On  6 Feb, David O'Brien wrote:

>>      http://www.gnu.org/manual/bfd-2.9.1/
>> for example, seems to imply, that there was, in fact, at some point a
>> release 2.9.1 of bfd... It does not quite match the bfd,
> No, that  document describes the  BFD that was included  with Binutils
> 2.9.1. If you looked at another tree of documents you would also think
> that bfd was at version 5.1.1 (ie, the latest GDB).

> What  part about  two of  us telling  you that  there are  no released
> versions  (ie, of  bfd or  libiberty  as a  unique, separate  package)
> aren't  you believing?  I  know the  GNU  toolchain, its  development,
> release cycle, and packaging VERY well.

I believe,  what I see.  And that is, FreeBSD  includes both --  gdb and
gcc, but only one libbfd, thankfully. And  I want to be able to use that
same libbfd  for my own development  and for porting of  other compilers
and tools.

This IS the problem I'm trying to solve.

> WHY do you want to cause this problem of non-matching bits?

So they'll be matched and fixed, leading to a better world 8-)

> This is my last  email you on this topic, as you've  yet to answer the
> question of what problem you are trying to solve!

See above.
>> Plenty of packages come bundled  with the third-party software, and a
>> good port  makes them  build with the  already installed  versions of
>> such software (like zlib, OpenSSL) or with the version available from
>> another port (like c-client).
> Well the  GNU bits do not  do that. If you  report a GDB bug  and they
> find out you weren't using the BFD or Libiberty included with GDB, the
> bug report would probably be dropped on the floor.

Evidently, this does not prevent the FreeBSD project from using the same
libbfd for its gdb and gcc. Even though, the presense of both


is somewhat mistifying to me, but I'm  sure they are built from the same

> No I want to drop Alpha because no one cares about it and not just the
> compiler, but much  more often kernel, WARNS, and  other changes break
> the Alpha.

Alright, so you do find it  nightmarish. But we still support Alpha, for
whatever reason. This  means, that the simple "it would  be a nightmare"
is not an argument.  "It is not worth the trouble" --  would be, and I'm
arguing, that it is not true in this case.
>> > HOW will it  help to add software? What is  so wrong with compiling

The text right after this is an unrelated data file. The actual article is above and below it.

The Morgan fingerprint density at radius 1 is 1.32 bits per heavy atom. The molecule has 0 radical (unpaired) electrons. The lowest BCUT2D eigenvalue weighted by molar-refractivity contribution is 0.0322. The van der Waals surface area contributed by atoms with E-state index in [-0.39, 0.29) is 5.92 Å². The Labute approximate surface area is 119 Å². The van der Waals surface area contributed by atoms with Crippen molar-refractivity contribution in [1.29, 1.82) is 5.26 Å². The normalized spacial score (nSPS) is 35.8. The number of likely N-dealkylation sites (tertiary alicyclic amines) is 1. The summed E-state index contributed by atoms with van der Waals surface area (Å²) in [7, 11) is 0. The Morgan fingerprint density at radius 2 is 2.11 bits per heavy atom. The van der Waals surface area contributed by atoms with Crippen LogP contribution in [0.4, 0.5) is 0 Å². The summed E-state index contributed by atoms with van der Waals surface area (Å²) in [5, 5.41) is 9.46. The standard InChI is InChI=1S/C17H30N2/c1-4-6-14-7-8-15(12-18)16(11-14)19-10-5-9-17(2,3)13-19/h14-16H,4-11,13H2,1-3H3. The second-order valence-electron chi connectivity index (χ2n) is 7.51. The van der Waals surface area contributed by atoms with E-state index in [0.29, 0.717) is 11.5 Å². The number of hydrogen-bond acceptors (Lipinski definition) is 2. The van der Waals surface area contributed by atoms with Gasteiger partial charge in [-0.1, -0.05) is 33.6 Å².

>> > the  bundled libiberty  or bfd  that comes  with each  of the  "new
>> > software"  when  building  them?  What  is  so  wrong  with  having
>> > libiberty or bfd statically linked into the "new software"?

>> It  is  _inelegant_  and  is  inconsistent with  our  use  of  shared
>> libraries for most of the rest of the system. Look, we wanted ssh and
>> we added it.

> Go find a REAL problem to solve than something that you don't like the
> esthetics of.

This is a REAL problem. "Your theorem is ugly, so it must be incorrect."
(Some famous mathematician)
>> > I frankly just don't see what "problem" it is you are trying to solve.
>> I want  libbfd (and  libiberty) to  be installed as  part of  the OS.
>> Preferably -- in  both, static and dynamic  fashions, consistent with
>> the rest of the libraries.
> That is  NOT a  problem. That  is just some  mis-founded goal  with no
> basis of purpose.

Well,  than  nothing is  a  problem.  Which  problem is  FreeBSD's  very
existence trying to  solve, huh? Why don't  we all go and  "get a life",
instead of spending hours in front of the computers? Please...

>> Because FreeBSD's base source already  includes the libbfd source and
>> builds the  library during build.  It just  does not install  it, for
>> some reason. If  all targets are enabled,  this cross-toolchain ports
>> would  not even  need  their  own versions  of  this libraries,  most
>> likely...

> FEH!! You are going  to patch the nightmare (yes I  will use that term
> to describe  this) autoconf and autoMake  bits that come with  the GNU
> tools? Good luck! In general with GNU tools, JUST LEAVE THINGS THE WAY

Yes, I very well  might. Or, may be, I'll introduce  Makefiles of my own
-- Something already done for the C compiler and all the other GNU tools
in the base, BTW.


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